There is an installation available for the Aerolite 103, and one is being developed for a Quicksilver as well. It has been done and an installation package is available. It is also a very economical engine. [1][2], The F-33 produces 22 hp (16 kW) at 5200 rpm and 28 hp (21 kW) at 6500 rpm. Standard starting is recoil start. The crankshaft is warranted for 3 years from date of purchase. Because it is built on the same design as the 55 and 65 HP models, it uses many of the same components including the crankshaft. EFI has some wonderful benefits. If reliability is absolutely paramount for you, I would probably  recommend carbs, but only if you are willing to really educate yourself on the operation of carbs and two stroke engine tuning. That is with electric start and a lead acid battery. I do not consider the 582 to be as reliable of an engine as the 503. The Hirth 3203, 65 HP, is nearly identical to the 3202, but is ported and tuned differently to make peak horsepower at 6500 RPM rather than 5500. With EFI the engine can be run leaner without compromising safety which results in lower fuel burn and a cleaner engine. [1][2][3], The F-33 was intended to fill the niche previously occupied by the now out-of-production 28 hp (21 kW) Rotax 277.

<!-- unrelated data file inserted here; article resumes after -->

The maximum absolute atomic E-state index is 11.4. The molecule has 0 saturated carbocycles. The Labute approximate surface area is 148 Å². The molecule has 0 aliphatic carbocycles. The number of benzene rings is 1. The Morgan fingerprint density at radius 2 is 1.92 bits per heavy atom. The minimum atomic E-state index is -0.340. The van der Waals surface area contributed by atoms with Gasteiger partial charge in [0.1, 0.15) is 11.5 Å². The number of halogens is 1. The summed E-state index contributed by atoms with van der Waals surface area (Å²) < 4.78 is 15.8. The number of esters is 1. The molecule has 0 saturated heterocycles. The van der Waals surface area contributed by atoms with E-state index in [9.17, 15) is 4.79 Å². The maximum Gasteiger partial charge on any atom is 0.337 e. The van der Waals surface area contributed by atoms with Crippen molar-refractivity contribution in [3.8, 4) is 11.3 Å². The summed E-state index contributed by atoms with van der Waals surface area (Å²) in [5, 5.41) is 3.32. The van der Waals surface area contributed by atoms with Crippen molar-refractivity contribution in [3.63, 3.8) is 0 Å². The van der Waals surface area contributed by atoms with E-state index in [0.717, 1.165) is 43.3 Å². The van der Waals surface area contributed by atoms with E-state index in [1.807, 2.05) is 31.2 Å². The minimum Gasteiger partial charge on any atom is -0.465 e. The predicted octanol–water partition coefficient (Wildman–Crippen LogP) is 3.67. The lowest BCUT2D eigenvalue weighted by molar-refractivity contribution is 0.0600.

Another category where the 3203 trumps the 582 is fuel burn. If you fly from low elevation to high elevation or altitudes, EFI has a very significant advantage of precisely leaning the mixture. Secondly, it is much more durable. I could get a 240 lb guy up on a cold day, but it made me very uneasy. It is actually possible to be in the air and flying in a brand new quicksilver for about $11K. However, the cost of the overhaul of the 3002/3003 is much less than half the cost to overhaul a 912. To further complicate things, it uses dual exhaust. Who can afford a $25,000 Lycoming to put on a $15,000 airframe to fly 50 hours per year? They are much less expensive and easier to install and operate than a 912. It will install easily in nearly any application that the 503 was used in, and will out perform it with no weight gain. The years will do more harm to the engine than the wear will. This makes it quieter and more fuel efficient. I am a strong believer that airplanes should use air cooled engines if at all possible. You could use a 582 on this airframe, but you will never get close to these weights, and you will have additional drag. The Hirth 3202, 55 HP engine is a low rpm, high torque engine, making it’s peak power at 5500 RPM. If I were building a GT500 for recreational flying, I would put a 3203 on it. That is not an issue in any of the airframes we sell however, and therefore an air cooled engine is superior in every way for our application. (but really produces the power - that weight is also from the Stratus web site). They mount similar to a 912, will provide more thrust than a 912 and save around 40 lbs of weight. Horsepower is a measurement of torque (the turning force of the crankshaft) multiplied by RPM. The engines that have Denso ignition were originally sled engines. First, we will discuss each engine model, then we will consider each airframe and what is the best match for each.